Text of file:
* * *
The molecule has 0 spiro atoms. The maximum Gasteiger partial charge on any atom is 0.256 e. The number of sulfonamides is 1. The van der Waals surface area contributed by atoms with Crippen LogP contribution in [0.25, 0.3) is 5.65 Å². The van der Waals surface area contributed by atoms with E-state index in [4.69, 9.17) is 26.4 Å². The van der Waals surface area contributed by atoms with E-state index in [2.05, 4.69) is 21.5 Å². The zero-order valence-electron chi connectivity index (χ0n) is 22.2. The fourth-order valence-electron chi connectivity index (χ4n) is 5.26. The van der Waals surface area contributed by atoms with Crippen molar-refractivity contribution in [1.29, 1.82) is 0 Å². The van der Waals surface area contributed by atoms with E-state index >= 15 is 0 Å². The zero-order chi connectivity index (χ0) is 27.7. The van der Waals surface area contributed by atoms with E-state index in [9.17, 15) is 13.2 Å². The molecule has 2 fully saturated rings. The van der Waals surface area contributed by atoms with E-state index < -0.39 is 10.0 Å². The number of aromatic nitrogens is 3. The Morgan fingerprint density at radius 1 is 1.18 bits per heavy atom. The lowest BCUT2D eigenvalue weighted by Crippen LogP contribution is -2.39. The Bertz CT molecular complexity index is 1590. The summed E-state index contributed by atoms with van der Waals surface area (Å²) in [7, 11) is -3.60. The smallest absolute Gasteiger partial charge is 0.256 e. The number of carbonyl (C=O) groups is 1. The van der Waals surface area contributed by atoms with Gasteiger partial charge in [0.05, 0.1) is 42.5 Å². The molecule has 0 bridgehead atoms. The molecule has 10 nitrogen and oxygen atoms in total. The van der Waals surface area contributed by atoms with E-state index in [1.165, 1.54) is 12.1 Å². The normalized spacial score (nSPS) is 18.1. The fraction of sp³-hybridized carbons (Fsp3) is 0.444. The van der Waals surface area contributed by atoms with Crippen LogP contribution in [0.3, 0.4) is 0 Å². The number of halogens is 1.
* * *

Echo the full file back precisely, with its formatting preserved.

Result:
The molecule has 0 spiro atoms. The maximum Gasteiger partial charge on any atom is 0.256 e. The number of sulfonamides is 1. The van der Waals surface area contributed by atoms with Crippen LogP contribution in [0.25, 0.3) is 5.65 Å². The van der Waals surface area contributed by atoms with E-state index in [4.69, 9.17) is 26.4 Å². The van der Waals surface area contributed by atoms with E-state index in [2.05, 4.69) is 21.5 Å². The zero-order valence-electron chi connectivity index (χ0n) is 22.2. The fourth-order valence-electron chi connectivity index (χ4n) is 5.26. The van der Waals surface area contributed by atoms with Crippen molar-refractivity contribution in [1.29, 1.82) is 0 Å². The van der Waals surface area contributed by atoms with E-state index >= 15 is 0 Å². The zero-order chi connectivity index (χ0) is 27.7. The van der Waals surface area contributed by atoms with E-state index in [9.17, 15) is 13.2 Å². The molecule has 2 fully saturated rings. The van der Waals surface area contributed by atoms with E-state index < -0.39 is 10.0 Å². The number of aromatic nitrogens is 3. The Morgan fingerprint density at radius 1 is 1.18 bits per heavy atom. The lowest BCUT2D eigenvalue weighted by Crippen LogP contribution is -2.39. The Bertz CT molecular complexity index is 1590. The summed E-state index contributed by atoms with van der Waals surface area (Å²) in [7, 11) is -3.60. The smallest absolute Gasteiger partial charge is 0.256 e. The number of carbonyl (C=O) groups is 1. The van der Waals surface area contributed by atoms with Gasteiger partial charge in [0.05, 0.1) is 42.5 Å². The molecule has 0 bridgehead atoms. The molecule has 10 nitrogen and oxygen atoms in total. The van der Waals surface area contributed by atoms with E-state index in [1.165, 1.54) is 12.1 Å². The normalized spacial score (nSPS) is 18.1. The fraction of sp³-hybridized carbons (Fsp3) is 0.444. The van der Waals surface area contributed by atoms with Crippen LogP contribution in [0.3, 0.4) is 0 Å². The number of halogens is 1.